Tell me if I'm wrong here...


Brass Rain
October 12, 2010, 09:30 PM
A little while ago I was trying to get the standard wood stock off my Mossberg 500 to replace it with a Blackhawk collapsible model. Turns out I stripped the screw and had to have a gunsmith remote the stock by cutting and install the new stock and foregrip. It took him a couple weeks to get around to it, and then I finally got a call around noon that day from him saying he'd just finished it and that I could pick it up. When I did, I found that there was too much material at the rear of the foregrip and it caused sticking on the receiver when brought to the rear. Some filing had already been done, but it still stuck pretty badly. At home, I did some more filing and sanding and it's much better now, but still could use a bit more to be perfect.

The job ended up costing about $40. And I feel slightly ripped off. It took a while to get to, and then it was basically an unfinished job when I got it back. The gunsmith wasn't there when I picked up the gun, and he'd said on the phone that he'd finished it "about 20 seconds ago" so I kind of got the feeling maybe he was sick of working on it and wanted to call it "good enough" and be done with it to go to lunch.

Am I wrong in thinking this? It wasn't a big deal to file some more material off myself, but it should have been done when I got it. It's not too much to expect a 100% job, is it? In hindsight, I did like the regular stock just fine, and would have kept it and loved it if I'd known there would be so much involved in changing it.

It shouldn't be too long before my next gun purchase, and I'm wondering if I really feel like spending more money at that store or if I should go someplace else this time.

If you enjoyed reading about "Tell me if I'm wrong here..." here in archive, you'll LOVE our community. Come join today for the full version!
October 12, 2010, 09:35 PM
Sometimes , you just can't get quality at any price.
Some folks just don't take pride in their work.

October 12, 2010, 09:53 PM
You got your gun back without major issues - from what I have seen around where I live, and from others posting here, you got off lucky................then again there are the stories of those who are blessed with one of those nationally known smiths in their back yard

Shadow 7D
October 12, 2010, 09:55 PM
Depends what you asked him to do,
for $40, sounds like you got a not bad deal

He removed a damaged stock, repaired a buggered stock screw, which anybody can do, but most not correctly, and put the new stock on.

If you paid him to fit and finish the new stock, in addition to the above, they yeah, I would complain, but I doubt that you paid that, as it would take some time to do, and gunsmiths are about as inexpensive as plumbers...
and if you had to pay one of them lately you know what I mean.

Brass Rain
October 12, 2010, 10:10 PM
Technically I paid to remove the old stocks and install the new ones. So he really did do everything I had asked. But if he were going to remove material from the inside of the forergrip so it would fit, it seems like it wouldn't be out of the question to spend another five minutes and remove another millimeter so it actually fit well. I mean, I would have done it if I were him.

October 12, 2010, 10:26 PM
This is why I don't trust any kind of shop, gun wise, automobile wise, or anything else. I've yet to find very many people that take pride in their work anymore.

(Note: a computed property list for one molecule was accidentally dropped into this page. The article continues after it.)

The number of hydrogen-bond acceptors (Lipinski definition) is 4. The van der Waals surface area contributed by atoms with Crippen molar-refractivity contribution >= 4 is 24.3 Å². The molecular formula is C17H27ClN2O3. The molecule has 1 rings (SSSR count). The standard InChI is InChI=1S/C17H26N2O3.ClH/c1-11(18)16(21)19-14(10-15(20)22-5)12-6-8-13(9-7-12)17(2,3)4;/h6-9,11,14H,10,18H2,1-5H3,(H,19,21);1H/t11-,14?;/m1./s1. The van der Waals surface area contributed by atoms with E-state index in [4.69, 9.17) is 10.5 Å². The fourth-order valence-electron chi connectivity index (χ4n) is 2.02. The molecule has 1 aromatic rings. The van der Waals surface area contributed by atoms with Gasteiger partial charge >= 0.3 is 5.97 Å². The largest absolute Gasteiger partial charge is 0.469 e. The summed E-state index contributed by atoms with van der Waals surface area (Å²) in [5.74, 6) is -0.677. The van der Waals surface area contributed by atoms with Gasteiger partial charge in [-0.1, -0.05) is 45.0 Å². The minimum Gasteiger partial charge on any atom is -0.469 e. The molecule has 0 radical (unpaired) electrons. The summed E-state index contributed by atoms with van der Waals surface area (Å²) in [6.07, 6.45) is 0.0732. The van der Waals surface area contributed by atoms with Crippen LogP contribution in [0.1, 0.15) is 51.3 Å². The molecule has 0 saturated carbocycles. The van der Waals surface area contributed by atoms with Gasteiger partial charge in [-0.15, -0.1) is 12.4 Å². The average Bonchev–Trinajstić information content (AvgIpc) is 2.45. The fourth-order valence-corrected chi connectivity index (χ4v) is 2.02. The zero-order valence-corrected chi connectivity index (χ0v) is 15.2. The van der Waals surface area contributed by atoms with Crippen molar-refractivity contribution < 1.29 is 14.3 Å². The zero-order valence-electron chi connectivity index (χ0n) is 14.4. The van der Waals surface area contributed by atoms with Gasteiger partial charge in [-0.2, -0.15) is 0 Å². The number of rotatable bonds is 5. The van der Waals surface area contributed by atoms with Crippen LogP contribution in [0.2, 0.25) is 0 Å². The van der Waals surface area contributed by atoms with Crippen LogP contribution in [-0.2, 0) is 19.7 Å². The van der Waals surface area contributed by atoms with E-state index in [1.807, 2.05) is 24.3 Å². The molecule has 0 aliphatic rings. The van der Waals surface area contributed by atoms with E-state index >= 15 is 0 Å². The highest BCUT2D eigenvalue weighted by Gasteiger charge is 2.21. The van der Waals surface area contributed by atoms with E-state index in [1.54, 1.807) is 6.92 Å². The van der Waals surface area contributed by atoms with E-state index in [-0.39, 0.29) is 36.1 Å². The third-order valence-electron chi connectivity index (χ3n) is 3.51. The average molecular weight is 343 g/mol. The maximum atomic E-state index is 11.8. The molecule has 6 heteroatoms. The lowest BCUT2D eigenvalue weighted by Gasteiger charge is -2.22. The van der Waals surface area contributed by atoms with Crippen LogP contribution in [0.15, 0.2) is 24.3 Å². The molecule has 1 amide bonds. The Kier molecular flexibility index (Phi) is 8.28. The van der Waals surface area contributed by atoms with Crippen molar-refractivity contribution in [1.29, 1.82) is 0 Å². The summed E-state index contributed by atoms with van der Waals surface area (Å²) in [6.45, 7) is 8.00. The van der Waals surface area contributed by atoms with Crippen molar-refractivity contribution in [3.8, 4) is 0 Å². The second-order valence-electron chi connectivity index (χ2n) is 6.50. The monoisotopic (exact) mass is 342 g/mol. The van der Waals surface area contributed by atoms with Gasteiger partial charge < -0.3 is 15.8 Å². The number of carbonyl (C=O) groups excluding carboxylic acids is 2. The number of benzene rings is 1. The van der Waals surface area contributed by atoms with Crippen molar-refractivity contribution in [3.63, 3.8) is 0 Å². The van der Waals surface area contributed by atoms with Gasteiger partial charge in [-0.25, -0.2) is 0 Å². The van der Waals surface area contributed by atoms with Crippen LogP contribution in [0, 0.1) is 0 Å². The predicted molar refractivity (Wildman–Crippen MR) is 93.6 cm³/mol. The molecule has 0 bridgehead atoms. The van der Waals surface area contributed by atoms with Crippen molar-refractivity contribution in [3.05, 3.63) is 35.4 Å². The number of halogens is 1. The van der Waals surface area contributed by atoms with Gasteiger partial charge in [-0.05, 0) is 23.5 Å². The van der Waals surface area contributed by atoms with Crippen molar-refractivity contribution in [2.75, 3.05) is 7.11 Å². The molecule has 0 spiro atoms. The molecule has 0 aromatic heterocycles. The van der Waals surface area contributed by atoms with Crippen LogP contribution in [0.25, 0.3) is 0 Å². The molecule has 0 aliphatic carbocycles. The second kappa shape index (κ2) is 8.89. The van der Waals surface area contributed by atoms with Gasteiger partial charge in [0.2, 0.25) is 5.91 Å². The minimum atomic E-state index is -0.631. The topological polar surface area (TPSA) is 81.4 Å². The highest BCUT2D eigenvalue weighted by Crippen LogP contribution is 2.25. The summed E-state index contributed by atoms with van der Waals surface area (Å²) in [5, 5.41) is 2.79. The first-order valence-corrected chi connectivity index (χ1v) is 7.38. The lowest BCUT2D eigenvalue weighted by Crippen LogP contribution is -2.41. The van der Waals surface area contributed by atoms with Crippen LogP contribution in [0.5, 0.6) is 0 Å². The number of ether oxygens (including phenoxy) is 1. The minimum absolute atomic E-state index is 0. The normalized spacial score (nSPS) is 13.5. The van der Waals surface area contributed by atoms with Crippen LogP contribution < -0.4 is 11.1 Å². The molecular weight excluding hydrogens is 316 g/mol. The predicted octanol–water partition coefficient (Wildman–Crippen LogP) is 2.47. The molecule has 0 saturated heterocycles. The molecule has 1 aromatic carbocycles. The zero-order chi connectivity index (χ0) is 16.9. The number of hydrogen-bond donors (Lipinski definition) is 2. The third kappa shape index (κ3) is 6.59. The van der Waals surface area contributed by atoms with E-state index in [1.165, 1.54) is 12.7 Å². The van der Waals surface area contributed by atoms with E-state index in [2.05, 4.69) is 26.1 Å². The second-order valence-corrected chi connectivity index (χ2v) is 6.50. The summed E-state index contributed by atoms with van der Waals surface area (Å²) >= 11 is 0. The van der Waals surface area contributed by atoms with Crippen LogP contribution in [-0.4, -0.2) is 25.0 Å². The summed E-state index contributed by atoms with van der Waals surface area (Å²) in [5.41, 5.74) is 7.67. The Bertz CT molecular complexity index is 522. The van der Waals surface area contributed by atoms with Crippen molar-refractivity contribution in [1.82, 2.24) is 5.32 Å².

Shadow 7D
October 13, 2010, 01:25 AM
Oh, yours is a plastic cra, er tactikool stock, well, what you probably had was flash or a poor mold, he probably thought that it should fit (after all, most really do) and got it workable, and for the price you paid, that isn't bad, might have been better if he had told you, but if you want expense, go ask a good GS to custom fit a stock, yeah, you will get a jewel, ( or at least pay for one)

October 13, 2010, 02:04 AM
You got off easy. My dad took his Savage 340 .225 Winchester in for the smith to see if there was a case neck stuck in the chamber. The smith re-chambered the gun without even asking permission. Charged my dad $150, then my dad couldn't get the cartridges to chamber right, took it to another gunsmith who said the re-chambering was crooked and the gun is a boat paddle until he can find another barrel.

So he charged $150 to do something without permission which ended up ruining the gun.

October 13, 2010, 07:32 AM
Guys I understand what you are saying he got off easy but really what ever happened to taking pride n your work and doing a job well? When I hire someone to work on my home they not only do the job but they clean their work site. When you work on someones property and there is still something wrong with it you fix it before saying it is done.

He could easily have told the OP, exactly what was going on and that it would take him a bit longer to get it sanded to feel right and that's more time so it is more money for him and the OP gets a properly functioning weapon, sounds like a win/win. Everyone makes mistakes but it sounds like this was something obvious. Personally, I would try to contact the gunsmith (keep it just between you and him) and give him the feedback you gave us.

Sav .250
October 13, 2010, 07:35 AM
As a consumer you can do something about it..........don`t go back!

October 13, 2010, 07:58 AM
Brass Rain

Sounds like your gunsmith did a "good enough" job. If you had to grade him 1 through 10, what number would you pick? From what you described, I would give him a 7.5 to an 8.0 rating.

He did fix the stripped screw and he did install the new stock and forearm. For $40, and the work you had done, sounds like you got a decent deal. But what he probably didn't do was a thorough function test once it was installed. He probably figured the installation was "good enough", and didn't want to spend anymore time on it. Since you said it took him a couple of weeks to get around to it, perhaps your job was a low priority deal (maybe he had some other big money projects he was working on), and treated it accordingly.